A Ghanaian company says it has made history by becoming the first independent African energy group to discover oil in deep water after its drilling revealed significant quantities of oil off the coast of Ghana.
The Springfield Group, which has no history of oil exploration, will in the next few days announce it has made two discoveries totalling 1.2bn barrels of crude in a block that it says will be bigger than the Jubilee field, Ghana’s biggest.
The Jubilee field, operated by the UK’s Tullow Oil, is one of Africa’s largest recent finds and propelled Texas-based Kosmos Energy, which discovered it in 2007, to a New York and subsequent London listing.
Ghana expects to be producing about 250,000 barrels of oil a day by next year, which would make it the fourth-largest producer in sub-Saharan Africa. If Springfield’s claims are confirmed, the new discovery could significantly boost production in the west African country.
“We are the first African company to drill in deep water and to find oil,” said Kevin Okyere, Springfield’s chief executive and a former telecoms entrepreneur. “Nigeria has had oil for a long time and no indigenous company there has ever done this.”
Mr Okyere said Nana Akufo-Addo, Ghana’s president, would join a ceremony to announce the find. Ghana’s government has an 18 per cent stake in the block.
“It has become a matter of national pride now,” Mr Okyere said.
A senior official in the finance ministry confirmed the government had been informed about the discovery.
Springfield said it had drilled two wells in the past 40 days and hit oil in both. Of the 1.2bn in proven reserves, it said, 30-35 per cent would be recoverable. There were also commercially viable quantities of gas, it said.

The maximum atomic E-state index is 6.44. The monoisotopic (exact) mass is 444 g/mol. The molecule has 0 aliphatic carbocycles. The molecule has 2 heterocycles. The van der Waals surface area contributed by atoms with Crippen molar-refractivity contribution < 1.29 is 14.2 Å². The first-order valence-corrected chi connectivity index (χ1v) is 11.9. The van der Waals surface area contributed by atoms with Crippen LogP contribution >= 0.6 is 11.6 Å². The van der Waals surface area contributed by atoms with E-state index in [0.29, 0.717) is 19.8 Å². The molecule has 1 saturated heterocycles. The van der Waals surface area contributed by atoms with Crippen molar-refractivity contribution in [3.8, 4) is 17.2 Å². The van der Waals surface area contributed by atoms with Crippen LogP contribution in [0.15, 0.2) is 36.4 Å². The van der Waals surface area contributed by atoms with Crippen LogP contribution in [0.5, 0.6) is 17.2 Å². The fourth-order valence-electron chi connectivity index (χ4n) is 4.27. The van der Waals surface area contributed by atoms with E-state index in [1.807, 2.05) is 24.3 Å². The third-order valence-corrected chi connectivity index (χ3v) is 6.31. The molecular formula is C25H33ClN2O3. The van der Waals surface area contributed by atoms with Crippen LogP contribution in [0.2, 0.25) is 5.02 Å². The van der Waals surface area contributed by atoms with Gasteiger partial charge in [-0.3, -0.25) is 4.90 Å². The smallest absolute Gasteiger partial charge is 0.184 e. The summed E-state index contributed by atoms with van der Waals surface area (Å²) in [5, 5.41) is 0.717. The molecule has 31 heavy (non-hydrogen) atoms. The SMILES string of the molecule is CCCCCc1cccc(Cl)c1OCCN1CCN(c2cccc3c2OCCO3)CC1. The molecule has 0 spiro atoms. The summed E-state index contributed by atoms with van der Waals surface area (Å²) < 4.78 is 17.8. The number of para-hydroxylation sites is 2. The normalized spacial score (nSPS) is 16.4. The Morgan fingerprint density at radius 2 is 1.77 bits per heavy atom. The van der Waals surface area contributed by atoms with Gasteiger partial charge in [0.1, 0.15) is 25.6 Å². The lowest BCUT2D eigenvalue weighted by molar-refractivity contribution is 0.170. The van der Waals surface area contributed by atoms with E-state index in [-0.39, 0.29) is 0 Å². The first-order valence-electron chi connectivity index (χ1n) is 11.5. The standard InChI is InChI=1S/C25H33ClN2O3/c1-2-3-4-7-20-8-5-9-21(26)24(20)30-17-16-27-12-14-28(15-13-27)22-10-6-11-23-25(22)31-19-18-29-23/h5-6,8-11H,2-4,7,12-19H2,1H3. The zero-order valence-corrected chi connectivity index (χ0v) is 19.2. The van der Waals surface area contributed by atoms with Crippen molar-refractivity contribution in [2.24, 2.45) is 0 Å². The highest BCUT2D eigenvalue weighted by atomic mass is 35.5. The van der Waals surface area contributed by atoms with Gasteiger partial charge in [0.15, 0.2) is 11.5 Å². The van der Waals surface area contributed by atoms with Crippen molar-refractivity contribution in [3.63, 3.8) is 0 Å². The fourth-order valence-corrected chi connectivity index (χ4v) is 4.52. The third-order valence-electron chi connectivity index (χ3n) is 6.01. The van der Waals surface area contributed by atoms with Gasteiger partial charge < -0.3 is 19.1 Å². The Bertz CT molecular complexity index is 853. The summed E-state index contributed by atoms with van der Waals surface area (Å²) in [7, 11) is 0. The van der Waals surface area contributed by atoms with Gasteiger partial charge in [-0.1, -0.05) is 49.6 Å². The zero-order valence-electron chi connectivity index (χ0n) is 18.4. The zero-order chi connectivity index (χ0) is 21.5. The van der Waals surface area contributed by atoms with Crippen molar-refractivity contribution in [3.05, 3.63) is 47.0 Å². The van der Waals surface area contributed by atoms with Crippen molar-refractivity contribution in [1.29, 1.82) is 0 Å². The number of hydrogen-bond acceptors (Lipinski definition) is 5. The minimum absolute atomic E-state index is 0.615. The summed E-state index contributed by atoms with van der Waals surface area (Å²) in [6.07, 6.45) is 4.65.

“These numbers are still very early days,” said Lennert Koch, principal sub-Saharan analyst at Wood Mackenzie, an energy consultant. “But if it is in that range, it is what we would call a significant discovery.”
Mr Koch said Springfield would need partners to help with both finance and technical development of the field. He doubted whether Ghana had the capacity to use more gas.
Springfield was given the block, known as West Cape Three Points Block 2, by Ghana’s government in 2016 after it was relinquished by Kosmos. The US company, which had drilled the block without finding oil, had returned it to Ghana following a protracted dispute with the government.
Springfield was awarded the block for free, but said it had invested well over $100m in exploration and drilling.
Mr Okyere acknowledged there might be scepticism about how a small, inexperienced Ghanaian company had found oil in a block abandoned by Kosmos, a group known for its discovery capabilities.
“A little African company says there’s oil when Kosmos said there’s no oil,” he said, conceding that prospective partners would demand independent verification.
Brandishing a small jar of the “extremely light” crude, Mr Okyere said it had been discovered at a depth of 3,323m in waters about 1,000m deep. Although that is deep, it is within modern drilling capabilities.
Springfield said it had already been in talks with potential partners, and did not rule out an initial public offering in either London or New York as a way of raising funds to develop the field.
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